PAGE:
Vaccines And Typewriters

In early April 1955, the much-travelled Professor Pierre Lépine writes a report on his effective polio vaccine on an Underwood portable typewriter.The April 11,1955, issue of LIFE magazine, the one that carried the famous (for we typewriters fanatics at least) spread on the Olivetti Lettera 22 stand on Fifth Avenue, New York, also devoted multiple pages to the story, “US Gets Set For Polio Vaccine”. I realise I’m showing my age here, but I may be one of very few Typospherians who has a vivid memory of getting my polio jab, more than 64 years ago. I also seem to recall I summonsed up all my willpower back then and was a very brave little lad – but just look at the size of those hypodermics – horse needles! Of course, the rush in the past year to produce a vaccine for Covid-19 has sparked recollections of the last such race, to beat the polio epidemic.


             The Covid-19 vaccine rollout started in Australia yesterday and I can’t wait to line up again for my jab. Given Canberra has been relatively Covid-free – and Australia itself has so far succeeded in keeping the pandemic under reasonable control – it may be months, certainly many weeks, before my turn comes around for the vaccine. Will it be Pfizer-BioNTech? University of Oxford-AstraZeneca? Novavax? COVAX Facility? Who knows? I won’t care as long as I get one.

Pierre Lépine, right, works on his polio vaccine at the Institut Pasteur in Paris.The Lépine vaccine is packed for distribution.

While thinking back on the mid-50s polio epidemic, I came cross the image at the top of this post of Pierre Raphaël Lépine, a French physician and biologist who was one of the leaders in the quest to come up with a successful and safe vaccine. Lépine was born into a  family of doctors in Lyon on August 13, 1901. His father, Jean Camille Raphaël Lépine (1876-1967), was a lecturer in clinical psychiatry at the medical school of Lyon.

Pierre LépinePierre trained in Lyon from 1918 and from 1924-1926 he was in Central America, conducting research on yellow fever at the hospital of Tela, Honduras. On his return he was appointed lecturer in general and anatomical pathology at the American university of Beirut, Lebanon, and in 1927 he entered the College de France conducting conducted research in serology. He first attended the Institut Pasteur in Paris in 1928, for a microbiology course. That same year Lépine became head of laboratory at the institute while pursuing the field of chemotherapy to find cure for syphilis. He tackled virus systematics, conducted research on herpes viral encephalitis in monkeys and on poliovirus.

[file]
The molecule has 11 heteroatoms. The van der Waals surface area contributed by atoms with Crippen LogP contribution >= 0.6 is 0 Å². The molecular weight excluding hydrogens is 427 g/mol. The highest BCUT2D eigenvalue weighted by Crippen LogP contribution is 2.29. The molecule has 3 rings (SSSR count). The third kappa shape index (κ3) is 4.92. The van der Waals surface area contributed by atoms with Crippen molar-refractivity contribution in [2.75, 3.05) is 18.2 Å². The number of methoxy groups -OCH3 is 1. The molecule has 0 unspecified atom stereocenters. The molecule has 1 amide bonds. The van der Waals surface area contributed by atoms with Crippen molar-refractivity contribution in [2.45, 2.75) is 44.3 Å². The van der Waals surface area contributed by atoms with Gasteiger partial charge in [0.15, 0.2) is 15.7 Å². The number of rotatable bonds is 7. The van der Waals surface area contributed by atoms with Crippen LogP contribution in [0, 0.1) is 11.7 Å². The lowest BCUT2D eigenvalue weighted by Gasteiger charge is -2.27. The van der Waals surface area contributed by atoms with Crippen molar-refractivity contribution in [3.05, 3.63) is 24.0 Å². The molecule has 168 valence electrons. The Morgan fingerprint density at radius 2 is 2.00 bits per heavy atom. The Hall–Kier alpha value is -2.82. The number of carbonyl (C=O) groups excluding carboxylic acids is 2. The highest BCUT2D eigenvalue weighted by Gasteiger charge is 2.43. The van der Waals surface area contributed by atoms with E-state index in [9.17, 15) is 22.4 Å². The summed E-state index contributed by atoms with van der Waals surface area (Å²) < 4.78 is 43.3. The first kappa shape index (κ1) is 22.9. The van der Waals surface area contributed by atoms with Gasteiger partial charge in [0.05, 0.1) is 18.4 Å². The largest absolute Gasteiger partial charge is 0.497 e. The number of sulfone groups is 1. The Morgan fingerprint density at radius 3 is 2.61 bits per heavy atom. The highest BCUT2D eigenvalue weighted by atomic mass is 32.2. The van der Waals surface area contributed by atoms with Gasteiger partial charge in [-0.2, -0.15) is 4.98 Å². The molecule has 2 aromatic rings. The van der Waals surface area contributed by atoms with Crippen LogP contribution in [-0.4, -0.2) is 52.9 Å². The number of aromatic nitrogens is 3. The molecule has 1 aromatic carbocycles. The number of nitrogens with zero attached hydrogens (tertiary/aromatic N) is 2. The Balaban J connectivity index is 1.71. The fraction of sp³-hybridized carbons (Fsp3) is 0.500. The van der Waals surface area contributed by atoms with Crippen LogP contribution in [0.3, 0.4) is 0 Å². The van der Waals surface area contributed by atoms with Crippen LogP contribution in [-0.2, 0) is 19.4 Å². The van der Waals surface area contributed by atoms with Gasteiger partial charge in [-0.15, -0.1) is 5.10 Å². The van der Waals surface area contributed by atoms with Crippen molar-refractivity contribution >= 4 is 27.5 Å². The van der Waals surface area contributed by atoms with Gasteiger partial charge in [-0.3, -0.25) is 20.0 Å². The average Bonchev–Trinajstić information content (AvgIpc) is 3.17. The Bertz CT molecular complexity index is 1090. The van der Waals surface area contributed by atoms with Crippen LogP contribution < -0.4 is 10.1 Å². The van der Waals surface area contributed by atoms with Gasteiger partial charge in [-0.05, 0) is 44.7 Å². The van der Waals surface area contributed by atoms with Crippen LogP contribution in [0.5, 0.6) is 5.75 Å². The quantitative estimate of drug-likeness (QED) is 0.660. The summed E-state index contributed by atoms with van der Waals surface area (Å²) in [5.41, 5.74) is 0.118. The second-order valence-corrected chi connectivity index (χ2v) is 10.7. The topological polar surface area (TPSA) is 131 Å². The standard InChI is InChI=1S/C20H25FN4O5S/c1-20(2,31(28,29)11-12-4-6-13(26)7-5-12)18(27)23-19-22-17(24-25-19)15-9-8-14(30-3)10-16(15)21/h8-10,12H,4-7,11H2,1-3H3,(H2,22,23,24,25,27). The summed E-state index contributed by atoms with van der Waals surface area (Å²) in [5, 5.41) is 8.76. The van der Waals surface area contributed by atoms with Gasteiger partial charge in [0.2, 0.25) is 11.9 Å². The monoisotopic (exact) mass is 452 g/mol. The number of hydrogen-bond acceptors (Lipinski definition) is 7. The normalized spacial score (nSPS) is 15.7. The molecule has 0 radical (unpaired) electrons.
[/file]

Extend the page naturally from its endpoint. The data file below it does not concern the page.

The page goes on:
In 1930 he was in London studying multiple sclerosis and from 1931-1935 was director of the Athens Pasteur Institute and professor in bacteriology at the Athens School of Hygiene and began his first clinical trials of a vaccine for poliomyelitis in monkeys, using inactivated virus. In 1938 Lépine co-founded the French Society of Microbiology. From 1941 the Institut Pasteur merged laboratories dealing with viruses and in 1946 Lépine was in charge of collecting witnesses concerning medical experiments on human beings in Nazi concentration camps for the Nuremberg war crimes trials.

From 1950, following the development in the US of a method for replicating poliovirus in embryonic cell cultures, he collaborated with Jonas Salk in Pittsburgh. On March 2, 1953, Salk went on CBS radio to report a successful test on a small group of adults and children. The results of a massive Francis Field Trial were announced on April 12, 1955 (the 10th anniversary of the death of President Franklin D. Roosevelt, whose paralytic illness was generally believed to have been caused by polio). A week earlier Lépine announced his effective vaccine. Lépine's methods consisted in twice inactivated virus in order to prevent any infectious risks. From 1957, a mass vaccination campaign in France lead to nearly complete eradication of the infant paralysis in France. In the early 50s, polio rates in the US were above 25,000 annually. However, in 1952 and 1953, the US experienced an outbreak of 58,000 and 35,000 polio cases, respectively; deaths in those years numbered 3200 and 1400. The annual number of polio cases in the US fell from 35,000 in 1953 to 5600 by 1957. By 1961 only 161 cases were recorded.

Test tubes used in developing the vaccine in the US.Ready for distribution, more than $US1 million (1955 figures)worth of vaccine in five-gallon bottles.Salk had developed an inactivated poliovirus vaccine (IPV), consisting of a mixture of three wild, virulent strains of poliovirus, grown in a type of monkey kidney tissue culture (Vero cell line), and made noninfectious by formaldehyde treatment. Lépine was involved in the manufacture and control of both IPV and a second vaccine, oral polio vaccine (OPV). The latter is a live-attenuated vaccine, produced by the passage of the virus through non-human cells at a sub-physiological temperature. The passage of virus produces mutations within the viral genome and hinders the virus's ability to infect nervous tissue. Both vaccines have been used for decades to induce immunity to polio, and to stop the spread of the infection. However, OPV has several advantages; because the vaccine is introduced in the gastrointestinal tract, the primary site of poliovirus infection and replication, it closely mimics a natural infection. OPV also provides long lasting immunity and stimulates the production of polio neutralizing antibodies in the pharynx and gut. OPV not only prevents paralytic poliomyelitis, but also, when given in sufficient doses, can stop a threatening epidemic.

Lépine died in Paris on March 30, 1989, aged 87.